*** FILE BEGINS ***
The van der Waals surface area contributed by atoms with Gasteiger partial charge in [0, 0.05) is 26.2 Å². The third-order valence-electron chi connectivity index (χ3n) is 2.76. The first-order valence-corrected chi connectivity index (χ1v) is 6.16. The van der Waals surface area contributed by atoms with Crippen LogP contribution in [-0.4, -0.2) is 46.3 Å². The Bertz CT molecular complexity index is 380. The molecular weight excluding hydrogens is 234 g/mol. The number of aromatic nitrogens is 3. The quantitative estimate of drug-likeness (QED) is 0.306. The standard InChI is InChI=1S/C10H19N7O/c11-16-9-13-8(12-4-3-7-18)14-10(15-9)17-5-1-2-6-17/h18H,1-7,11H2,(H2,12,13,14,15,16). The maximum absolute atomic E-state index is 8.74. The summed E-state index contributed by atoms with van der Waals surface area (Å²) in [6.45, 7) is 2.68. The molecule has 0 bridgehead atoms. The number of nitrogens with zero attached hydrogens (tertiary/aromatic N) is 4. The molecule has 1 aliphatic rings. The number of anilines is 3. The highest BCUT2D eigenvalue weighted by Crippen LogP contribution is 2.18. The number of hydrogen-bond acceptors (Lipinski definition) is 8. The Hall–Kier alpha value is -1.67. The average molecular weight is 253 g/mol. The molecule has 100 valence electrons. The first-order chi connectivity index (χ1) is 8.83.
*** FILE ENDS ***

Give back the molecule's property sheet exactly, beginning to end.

The van der Waals surface area contributed by atoms with Gasteiger partial charge in [0, 0.05) is 26.2 Å². The third-order valence-electron chi connectivity index (χ3n) is 2.76. The first-order valence-corrected chi connectivity index (χ1v) is 6.16. The van der Waals surface area contributed by atoms with Crippen LogP contribution in [-0.4, -0.2) is 46.3 Å². The Bertz CT molecular complexity index is 380. The molecular weight excluding hydrogens is 234 g/mol. The number of aromatic nitrogens is 3. The quantitative estimate of drug-likeness (QED) is 0.306. The standard InChI is InChI=1S/C10H19N7O/c11-16-9-13-8(12-4-3-7-18)14-10(15-9)17-5-1-2-6-17/h18H,1-7,11H2,(H2,12,13,14,15,16). The maximum absolute atomic E-state index is 8.74. The summed E-state index contributed by atoms with van der Waals surface area (Å²) in [6.45, 7) is 2.68. The molecule has 0 bridgehead atoms. The number of nitrogens with zero attached hydrogens (tertiary/aromatic N) is 4. The molecule has 1 aliphatic rings. The number of anilines is 3. The highest BCUT2D eigenvalue weighted by Crippen LogP contribution is 2.18. The number of hydrogen-bond acceptors (Lipinski definition) is 8. The Hall–Kier alpha value is -1.67. The average molecular weight is 253 g/mol. The molecule has 100 valence electrons. The first-order chi connectivity index (χ1) is 8.83.